The Miami Marlins continued their previous fire sale ways of 1998 and 2006 with the blockbuster trade between them and the Toronto Blue Jays that saw the Fish deal Josh Johnson, Jose Reyes, Mark Buerhle, Emilio Bonifacio, and John Buck to the Jays for Yunel Escobar, Henderson Alvarez, Jeff Mathis, and a bevy of prospects. We have already covered the initial response along with a trade value analysis of the deal, but beyond the simple numbers of the deal and the fact that the Marlins have foregone contention for the next two seasons, there are externalities of the deal that need to be considered that may also hurt the Marlins' chances of continuing to contend over the long term.
Perhaps the most important and concerning thing about this trade is the effect it likely has on the Marlins' lone remaining star, outfielder Giancarlo Stanton. Stanton did not waste time making it known how he felt about the deal. He responded very quickly via Twitter.
Alright, I'm pissed off!!! Plain & Simple— Giancarlo Stanton (@Giancarlo818) November 13, 2012
Not only did Stanton express anger about the actions of the team and its front office, but he seemed mad enough with the team that he switched his picture from one including a Marlins jersey to one that has him in just a plain black shirt. All of these actions indicate a tension between Stanton and the organization that seemingly abandoned him while at the same time desiring to build around him. The Marlins clearly felt that the team was not going to compete with Stanton and the assembled core as it was, but for Stanton, these players were not just assets who would help him and his team win, but also friends and teammates with whom he enjoyed playing. The team sent away a few of the most important and talented major league teammates Stanton has had in his short career thus far.
You may deny that the Marlins will be hurt in their pursuit of other players in trades or free agents as a result of this series of trades, but after the initial response by Stanton, it seems impossible to deny that the chances of holding onto Giancarlo Stanton have been drastically diminished thanks to this trade. Recall that in my offseason plan before the massive trade, signing Stanton to an extension was the top priority of this offseason. With a core of players including Jose Reyes and the prospects the team already had, there was a possibility Stanton would be convinced to stay along for the long haul on a typical team-friendly extension, especially if the Marlins remained a respectable, if mediocre team in 2013. Now the organization has essentially punted two or more seasons in favor of potentially regaining its direction with a fresh prospect core in 2016 or beyond.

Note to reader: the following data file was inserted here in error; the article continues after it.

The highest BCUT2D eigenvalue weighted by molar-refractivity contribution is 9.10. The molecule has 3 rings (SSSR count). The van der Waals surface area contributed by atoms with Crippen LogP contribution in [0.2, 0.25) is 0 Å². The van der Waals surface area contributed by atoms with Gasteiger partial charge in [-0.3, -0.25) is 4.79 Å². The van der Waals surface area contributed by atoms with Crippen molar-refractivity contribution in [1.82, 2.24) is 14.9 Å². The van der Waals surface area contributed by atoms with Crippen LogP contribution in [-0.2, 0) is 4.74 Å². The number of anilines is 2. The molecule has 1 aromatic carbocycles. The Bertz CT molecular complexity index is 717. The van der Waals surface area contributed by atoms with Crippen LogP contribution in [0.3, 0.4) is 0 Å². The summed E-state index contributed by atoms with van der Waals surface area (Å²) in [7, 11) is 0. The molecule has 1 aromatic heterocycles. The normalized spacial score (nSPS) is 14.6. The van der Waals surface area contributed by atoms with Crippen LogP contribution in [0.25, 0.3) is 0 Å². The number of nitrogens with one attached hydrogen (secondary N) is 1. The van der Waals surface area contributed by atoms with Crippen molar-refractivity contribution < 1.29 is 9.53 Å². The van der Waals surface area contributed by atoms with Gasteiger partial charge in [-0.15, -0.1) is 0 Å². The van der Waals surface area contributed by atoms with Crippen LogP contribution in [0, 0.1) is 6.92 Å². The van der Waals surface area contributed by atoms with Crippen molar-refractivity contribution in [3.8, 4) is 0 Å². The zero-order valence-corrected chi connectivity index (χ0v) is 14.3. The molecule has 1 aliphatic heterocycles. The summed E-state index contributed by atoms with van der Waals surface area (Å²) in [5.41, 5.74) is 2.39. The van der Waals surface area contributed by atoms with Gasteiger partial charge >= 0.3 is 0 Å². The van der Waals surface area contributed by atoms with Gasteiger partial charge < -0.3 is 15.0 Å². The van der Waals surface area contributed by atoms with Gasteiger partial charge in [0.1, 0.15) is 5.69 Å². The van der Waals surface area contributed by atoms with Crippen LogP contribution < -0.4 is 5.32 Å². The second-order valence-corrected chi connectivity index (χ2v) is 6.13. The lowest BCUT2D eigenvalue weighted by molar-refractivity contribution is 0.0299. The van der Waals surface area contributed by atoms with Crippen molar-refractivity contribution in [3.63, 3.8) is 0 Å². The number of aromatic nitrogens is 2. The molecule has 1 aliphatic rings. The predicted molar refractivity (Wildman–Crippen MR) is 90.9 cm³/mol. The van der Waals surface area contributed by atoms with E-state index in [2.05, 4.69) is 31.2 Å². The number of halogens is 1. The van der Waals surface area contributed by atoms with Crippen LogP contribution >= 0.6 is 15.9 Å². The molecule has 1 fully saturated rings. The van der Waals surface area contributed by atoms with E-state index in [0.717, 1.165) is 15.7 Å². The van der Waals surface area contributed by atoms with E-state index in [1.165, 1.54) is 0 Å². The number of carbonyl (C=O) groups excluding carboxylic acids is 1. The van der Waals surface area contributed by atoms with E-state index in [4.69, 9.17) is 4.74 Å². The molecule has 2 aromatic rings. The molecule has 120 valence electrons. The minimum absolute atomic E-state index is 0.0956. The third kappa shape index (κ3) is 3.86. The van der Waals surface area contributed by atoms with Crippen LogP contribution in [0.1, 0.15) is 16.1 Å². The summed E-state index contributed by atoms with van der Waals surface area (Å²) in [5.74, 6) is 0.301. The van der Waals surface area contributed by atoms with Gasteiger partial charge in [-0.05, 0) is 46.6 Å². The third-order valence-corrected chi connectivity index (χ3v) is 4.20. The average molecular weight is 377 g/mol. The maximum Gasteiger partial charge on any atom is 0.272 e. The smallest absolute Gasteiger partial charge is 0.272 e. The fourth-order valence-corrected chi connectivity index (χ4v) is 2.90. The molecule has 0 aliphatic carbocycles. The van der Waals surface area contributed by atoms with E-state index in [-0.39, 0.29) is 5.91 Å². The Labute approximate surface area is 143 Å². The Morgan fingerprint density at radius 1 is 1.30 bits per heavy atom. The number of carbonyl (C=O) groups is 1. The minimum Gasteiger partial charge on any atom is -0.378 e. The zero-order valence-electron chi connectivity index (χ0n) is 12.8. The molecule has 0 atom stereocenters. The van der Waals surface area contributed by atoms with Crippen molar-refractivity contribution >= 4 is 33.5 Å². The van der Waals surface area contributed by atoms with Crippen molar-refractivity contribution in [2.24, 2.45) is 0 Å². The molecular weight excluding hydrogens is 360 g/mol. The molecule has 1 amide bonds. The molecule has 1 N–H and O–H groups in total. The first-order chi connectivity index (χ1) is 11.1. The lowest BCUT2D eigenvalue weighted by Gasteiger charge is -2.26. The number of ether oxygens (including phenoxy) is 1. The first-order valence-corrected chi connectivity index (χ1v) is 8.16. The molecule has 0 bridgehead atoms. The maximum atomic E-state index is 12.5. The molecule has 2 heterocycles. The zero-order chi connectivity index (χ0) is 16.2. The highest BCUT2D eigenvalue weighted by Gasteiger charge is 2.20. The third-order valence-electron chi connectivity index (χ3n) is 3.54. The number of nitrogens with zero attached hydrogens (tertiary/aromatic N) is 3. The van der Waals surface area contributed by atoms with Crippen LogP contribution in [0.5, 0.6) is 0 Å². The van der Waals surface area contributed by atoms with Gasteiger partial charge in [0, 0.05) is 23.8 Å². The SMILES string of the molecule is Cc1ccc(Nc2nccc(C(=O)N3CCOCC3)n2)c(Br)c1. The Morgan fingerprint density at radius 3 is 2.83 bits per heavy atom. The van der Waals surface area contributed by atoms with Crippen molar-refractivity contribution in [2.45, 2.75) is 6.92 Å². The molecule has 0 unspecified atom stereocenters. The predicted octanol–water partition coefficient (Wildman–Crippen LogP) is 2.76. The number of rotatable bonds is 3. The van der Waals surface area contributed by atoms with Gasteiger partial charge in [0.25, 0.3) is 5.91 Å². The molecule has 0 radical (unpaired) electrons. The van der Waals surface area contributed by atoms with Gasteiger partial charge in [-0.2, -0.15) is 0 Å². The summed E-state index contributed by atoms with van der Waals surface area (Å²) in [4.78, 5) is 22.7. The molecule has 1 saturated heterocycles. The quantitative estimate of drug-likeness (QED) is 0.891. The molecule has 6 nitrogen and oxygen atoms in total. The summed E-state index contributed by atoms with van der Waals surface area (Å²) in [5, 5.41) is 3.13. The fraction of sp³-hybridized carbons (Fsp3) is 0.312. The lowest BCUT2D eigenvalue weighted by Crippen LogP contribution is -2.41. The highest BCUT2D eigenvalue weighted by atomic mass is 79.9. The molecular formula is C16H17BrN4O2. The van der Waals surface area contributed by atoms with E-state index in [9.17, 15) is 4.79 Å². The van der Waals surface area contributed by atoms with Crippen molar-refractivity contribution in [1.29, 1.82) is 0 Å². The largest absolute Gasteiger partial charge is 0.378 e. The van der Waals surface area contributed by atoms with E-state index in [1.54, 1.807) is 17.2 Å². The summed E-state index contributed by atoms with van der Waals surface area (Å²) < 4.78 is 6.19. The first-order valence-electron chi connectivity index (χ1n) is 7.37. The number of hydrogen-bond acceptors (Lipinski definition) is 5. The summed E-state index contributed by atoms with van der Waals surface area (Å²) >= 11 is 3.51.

That may be fine and dandy for the Marlins and their long-term plans, but meanwhile, the team has left Stanton in the wake of the most complete fire sale this organization may have ever perpetrated. Unlike in 2006, the Marlins do not have a set of prospects from earlier drafts who should be ready to step in this season. Unlike in 1998, the Fish did not acquire players who will enter the field immediately, nor did they leave much in the way of serviceable backups who could fill in as terrible scrub starters. Outside of Logan Morrison, Stanton has no one left on the roster with whom to compete.